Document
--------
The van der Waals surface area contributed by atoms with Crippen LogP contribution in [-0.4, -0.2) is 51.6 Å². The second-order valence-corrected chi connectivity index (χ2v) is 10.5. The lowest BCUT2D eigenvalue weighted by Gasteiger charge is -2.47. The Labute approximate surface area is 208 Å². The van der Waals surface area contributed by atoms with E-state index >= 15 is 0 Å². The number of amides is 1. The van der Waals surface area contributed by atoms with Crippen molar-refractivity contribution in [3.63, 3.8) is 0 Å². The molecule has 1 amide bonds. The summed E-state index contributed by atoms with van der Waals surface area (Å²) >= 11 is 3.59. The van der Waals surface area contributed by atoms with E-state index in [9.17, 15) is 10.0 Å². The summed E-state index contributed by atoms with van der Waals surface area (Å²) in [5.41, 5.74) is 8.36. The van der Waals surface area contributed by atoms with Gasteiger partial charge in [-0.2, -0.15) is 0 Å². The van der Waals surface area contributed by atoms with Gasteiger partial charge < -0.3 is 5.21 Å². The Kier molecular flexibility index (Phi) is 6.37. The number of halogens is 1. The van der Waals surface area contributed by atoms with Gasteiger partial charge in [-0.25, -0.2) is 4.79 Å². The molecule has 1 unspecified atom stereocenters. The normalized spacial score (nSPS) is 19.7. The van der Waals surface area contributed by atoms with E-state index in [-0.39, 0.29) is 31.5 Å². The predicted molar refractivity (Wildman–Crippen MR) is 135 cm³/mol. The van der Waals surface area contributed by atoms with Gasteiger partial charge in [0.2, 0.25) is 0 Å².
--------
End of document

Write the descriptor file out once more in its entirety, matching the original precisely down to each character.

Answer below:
The van der Waals surface area contributed by atoms with Crippen LogP contribution in [-0.4, -0.2) is 51.6 Å². The second-order valence-corrected chi connectivity index (χ2v) is 10.5. The lowest BCUT2D eigenvalue weighted by Gasteiger charge is -2.47. The Labute approximate surface area is 208 Å². The van der Waals surface area contributed by atoms with E-state index >= 15 is 0 Å². The number of amides is 1. The van der Waals surface area contributed by atoms with Crippen molar-refractivity contribution in [3.63, 3.8) is 0 Å². The molecule has 1 amide bonds. The summed E-state index contributed by atoms with van der Waals surface area (Å²) >= 11 is 3.59. The van der Waals surface area contributed by atoms with E-state index in [9.17, 15) is 10.0 Å². The summed E-state index contributed by atoms with van der Waals surface area (Å²) in [5.41, 5.74) is 8.36. The van der Waals surface area contributed by atoms with Gasteiger partial charge in [-0.2, -0.15) is 0 Å². The van der Waals surface area contributed by atoms with Gasteiger partial charge < -0.3 is 5.21 Å². The Kier molecular flexibility index (Phi) is 6.37. The number of halogens is 1. The van der Waals surface area contributed by atoms with Gasteiger partial charge in [-0.25, -0.2) is 4.79 Å². The molecule has 1 unspecified atom stereocenters. The normalized spacial score (nSPS) is 19.7. The van der Waals surface area contributed by atoms with E-state index in [-0.39, 0.29) is 31.5 Å². The predicted molar refractivity (Wildman–Crippen MR) is 135 cm³/mol. The van der Waals surface area contributed by atoms with Gasteiger partial charge in [0.2, 0.25) is 0 Å².